Aden, 20 June 1967: two army Land Rovers burn ferociously in the midday sun. The bodies of British soldiers litter the road. Thick black smoke bellows above Crater town, home to insurgents who are fighting the British-backed Federation government. Crater had come to symbolise Arab nationalist defiance in the face of the world’s most powerful empire.
Hovering 2,000 ft. above the smouldering destruction, a tiny Scout helicopter surveys the scene. Its passenger is the recently arrived Commanding Officer of the Argyll and Sutherland Highlanders, Lieutenant-Colonel Colin Mitchell. Soon the world’s media would christen him ‘Mad Mitch’, in recognition of his controversial reoccupation of Crater two weeks later.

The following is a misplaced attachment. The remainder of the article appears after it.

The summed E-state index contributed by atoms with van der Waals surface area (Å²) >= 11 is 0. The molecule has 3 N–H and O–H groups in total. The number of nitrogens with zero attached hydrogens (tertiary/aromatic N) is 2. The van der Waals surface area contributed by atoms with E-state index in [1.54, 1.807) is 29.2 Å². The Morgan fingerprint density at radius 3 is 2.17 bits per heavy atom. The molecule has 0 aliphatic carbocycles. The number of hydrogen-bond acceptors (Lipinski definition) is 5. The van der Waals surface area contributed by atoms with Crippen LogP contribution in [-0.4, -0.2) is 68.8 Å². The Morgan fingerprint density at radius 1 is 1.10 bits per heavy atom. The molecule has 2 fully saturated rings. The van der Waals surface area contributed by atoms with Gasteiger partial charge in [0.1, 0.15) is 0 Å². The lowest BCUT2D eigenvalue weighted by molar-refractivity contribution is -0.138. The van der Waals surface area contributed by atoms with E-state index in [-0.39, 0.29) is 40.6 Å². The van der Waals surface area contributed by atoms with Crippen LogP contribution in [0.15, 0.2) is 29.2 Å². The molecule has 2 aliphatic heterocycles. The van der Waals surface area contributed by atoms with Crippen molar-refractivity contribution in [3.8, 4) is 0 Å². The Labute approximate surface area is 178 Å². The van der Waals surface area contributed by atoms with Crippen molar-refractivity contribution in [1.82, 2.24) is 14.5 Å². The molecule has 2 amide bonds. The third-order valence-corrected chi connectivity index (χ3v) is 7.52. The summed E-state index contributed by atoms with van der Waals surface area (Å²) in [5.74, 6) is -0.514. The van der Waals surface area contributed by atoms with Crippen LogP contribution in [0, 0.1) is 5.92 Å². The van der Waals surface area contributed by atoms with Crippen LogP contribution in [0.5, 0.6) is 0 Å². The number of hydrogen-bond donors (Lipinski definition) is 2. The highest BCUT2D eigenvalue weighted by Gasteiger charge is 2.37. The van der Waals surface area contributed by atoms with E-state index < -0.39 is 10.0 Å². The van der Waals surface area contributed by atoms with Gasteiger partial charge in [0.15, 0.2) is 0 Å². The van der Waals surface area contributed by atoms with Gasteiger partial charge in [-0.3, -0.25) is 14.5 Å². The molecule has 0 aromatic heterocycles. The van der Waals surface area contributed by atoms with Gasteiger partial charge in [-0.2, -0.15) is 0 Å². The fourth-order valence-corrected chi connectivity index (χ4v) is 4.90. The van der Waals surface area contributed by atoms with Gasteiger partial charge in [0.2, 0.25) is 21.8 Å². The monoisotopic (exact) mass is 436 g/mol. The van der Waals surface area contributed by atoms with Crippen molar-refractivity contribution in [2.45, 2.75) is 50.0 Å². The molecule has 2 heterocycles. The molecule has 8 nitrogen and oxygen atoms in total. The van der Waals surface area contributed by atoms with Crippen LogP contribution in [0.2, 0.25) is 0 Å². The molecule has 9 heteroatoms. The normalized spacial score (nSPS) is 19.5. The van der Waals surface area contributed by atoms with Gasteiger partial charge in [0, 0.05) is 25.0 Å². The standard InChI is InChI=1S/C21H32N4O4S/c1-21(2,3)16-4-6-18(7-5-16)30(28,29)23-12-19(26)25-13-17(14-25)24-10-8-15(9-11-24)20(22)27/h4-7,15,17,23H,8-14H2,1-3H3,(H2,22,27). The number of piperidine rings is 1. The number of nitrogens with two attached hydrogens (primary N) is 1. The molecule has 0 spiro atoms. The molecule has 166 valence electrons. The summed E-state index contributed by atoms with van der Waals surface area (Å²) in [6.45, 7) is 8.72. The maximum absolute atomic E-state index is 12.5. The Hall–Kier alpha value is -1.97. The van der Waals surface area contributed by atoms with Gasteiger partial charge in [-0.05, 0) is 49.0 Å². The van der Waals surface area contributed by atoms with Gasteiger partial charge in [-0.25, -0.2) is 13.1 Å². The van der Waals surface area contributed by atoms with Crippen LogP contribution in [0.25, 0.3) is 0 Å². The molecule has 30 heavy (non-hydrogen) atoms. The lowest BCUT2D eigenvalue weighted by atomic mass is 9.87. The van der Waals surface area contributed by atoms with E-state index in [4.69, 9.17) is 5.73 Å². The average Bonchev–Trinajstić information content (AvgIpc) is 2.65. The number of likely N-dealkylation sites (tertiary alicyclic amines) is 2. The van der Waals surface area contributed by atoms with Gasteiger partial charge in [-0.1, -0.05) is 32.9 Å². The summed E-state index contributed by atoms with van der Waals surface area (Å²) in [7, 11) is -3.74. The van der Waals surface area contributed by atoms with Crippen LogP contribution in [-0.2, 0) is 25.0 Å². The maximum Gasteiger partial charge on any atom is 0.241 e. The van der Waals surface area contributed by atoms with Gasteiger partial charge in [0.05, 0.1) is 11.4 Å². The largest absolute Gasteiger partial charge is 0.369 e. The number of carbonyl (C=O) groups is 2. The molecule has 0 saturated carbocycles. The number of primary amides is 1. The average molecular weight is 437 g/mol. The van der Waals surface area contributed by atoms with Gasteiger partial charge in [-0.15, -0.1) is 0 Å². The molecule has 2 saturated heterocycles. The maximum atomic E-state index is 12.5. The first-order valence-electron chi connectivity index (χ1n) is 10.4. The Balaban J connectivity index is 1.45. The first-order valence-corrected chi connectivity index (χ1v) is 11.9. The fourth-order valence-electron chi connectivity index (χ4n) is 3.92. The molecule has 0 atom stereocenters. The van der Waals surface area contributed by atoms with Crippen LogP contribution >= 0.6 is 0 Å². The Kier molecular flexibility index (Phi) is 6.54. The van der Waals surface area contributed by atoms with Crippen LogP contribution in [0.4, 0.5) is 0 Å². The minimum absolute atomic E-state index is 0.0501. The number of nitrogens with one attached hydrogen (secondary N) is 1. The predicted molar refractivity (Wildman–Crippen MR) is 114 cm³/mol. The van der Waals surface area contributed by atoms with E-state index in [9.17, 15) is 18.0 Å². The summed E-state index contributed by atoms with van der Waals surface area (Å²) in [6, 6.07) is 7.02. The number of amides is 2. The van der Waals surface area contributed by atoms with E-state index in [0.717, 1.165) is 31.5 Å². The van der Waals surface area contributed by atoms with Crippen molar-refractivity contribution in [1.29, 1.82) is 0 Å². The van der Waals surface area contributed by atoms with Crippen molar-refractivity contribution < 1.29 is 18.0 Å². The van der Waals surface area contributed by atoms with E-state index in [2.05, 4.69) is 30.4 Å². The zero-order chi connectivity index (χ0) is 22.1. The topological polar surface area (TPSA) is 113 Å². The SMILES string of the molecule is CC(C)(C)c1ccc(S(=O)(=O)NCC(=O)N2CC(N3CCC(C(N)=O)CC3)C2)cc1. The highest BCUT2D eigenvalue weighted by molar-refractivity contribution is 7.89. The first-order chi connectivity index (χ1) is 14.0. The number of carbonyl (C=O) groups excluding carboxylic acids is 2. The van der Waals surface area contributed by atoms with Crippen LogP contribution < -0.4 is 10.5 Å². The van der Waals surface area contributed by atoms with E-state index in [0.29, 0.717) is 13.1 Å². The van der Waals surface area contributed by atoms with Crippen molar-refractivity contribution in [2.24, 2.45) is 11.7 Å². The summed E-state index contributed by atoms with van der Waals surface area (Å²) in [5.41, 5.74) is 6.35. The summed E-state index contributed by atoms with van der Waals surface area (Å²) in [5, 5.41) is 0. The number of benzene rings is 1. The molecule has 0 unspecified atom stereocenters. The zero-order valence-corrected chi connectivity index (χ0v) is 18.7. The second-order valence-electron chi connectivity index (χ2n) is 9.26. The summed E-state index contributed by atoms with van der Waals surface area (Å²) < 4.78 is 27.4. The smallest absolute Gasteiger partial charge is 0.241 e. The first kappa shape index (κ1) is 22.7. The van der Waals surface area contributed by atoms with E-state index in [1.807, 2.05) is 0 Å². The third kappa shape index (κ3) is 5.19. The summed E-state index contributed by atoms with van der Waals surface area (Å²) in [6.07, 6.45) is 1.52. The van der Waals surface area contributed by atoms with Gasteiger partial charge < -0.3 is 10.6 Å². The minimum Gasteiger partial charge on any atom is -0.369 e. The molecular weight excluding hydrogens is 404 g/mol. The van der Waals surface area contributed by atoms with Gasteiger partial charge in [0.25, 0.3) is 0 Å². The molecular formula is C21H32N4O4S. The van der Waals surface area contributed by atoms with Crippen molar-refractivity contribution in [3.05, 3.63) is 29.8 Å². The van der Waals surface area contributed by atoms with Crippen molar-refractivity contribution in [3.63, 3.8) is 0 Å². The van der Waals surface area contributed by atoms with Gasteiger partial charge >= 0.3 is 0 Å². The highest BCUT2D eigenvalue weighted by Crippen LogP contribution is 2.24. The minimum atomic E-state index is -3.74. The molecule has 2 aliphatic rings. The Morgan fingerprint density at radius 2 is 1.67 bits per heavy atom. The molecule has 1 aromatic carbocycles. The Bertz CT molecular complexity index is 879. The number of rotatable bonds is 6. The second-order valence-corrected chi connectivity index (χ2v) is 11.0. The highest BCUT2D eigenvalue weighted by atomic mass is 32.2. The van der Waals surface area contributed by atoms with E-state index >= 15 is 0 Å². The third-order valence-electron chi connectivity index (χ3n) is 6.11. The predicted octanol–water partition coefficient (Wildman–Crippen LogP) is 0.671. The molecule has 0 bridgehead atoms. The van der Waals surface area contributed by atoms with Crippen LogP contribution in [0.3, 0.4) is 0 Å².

Mad Mitch was truly a man out of his time. Supremely self-confident and debonair, he was an empire builder, not dismantler, and railed against the national malaise he felt had gripped Britain’s political establishment. Drawing on a wide array of never-before-seen archival sources and eyewitness testimonies, Mad Mitch’s Tribal Law tells the remarkable story of inspiring leadership, loyalty and betrayal in the final days of British Empire. It is, above all, a shocking account of Britain’s forgotten war on terror.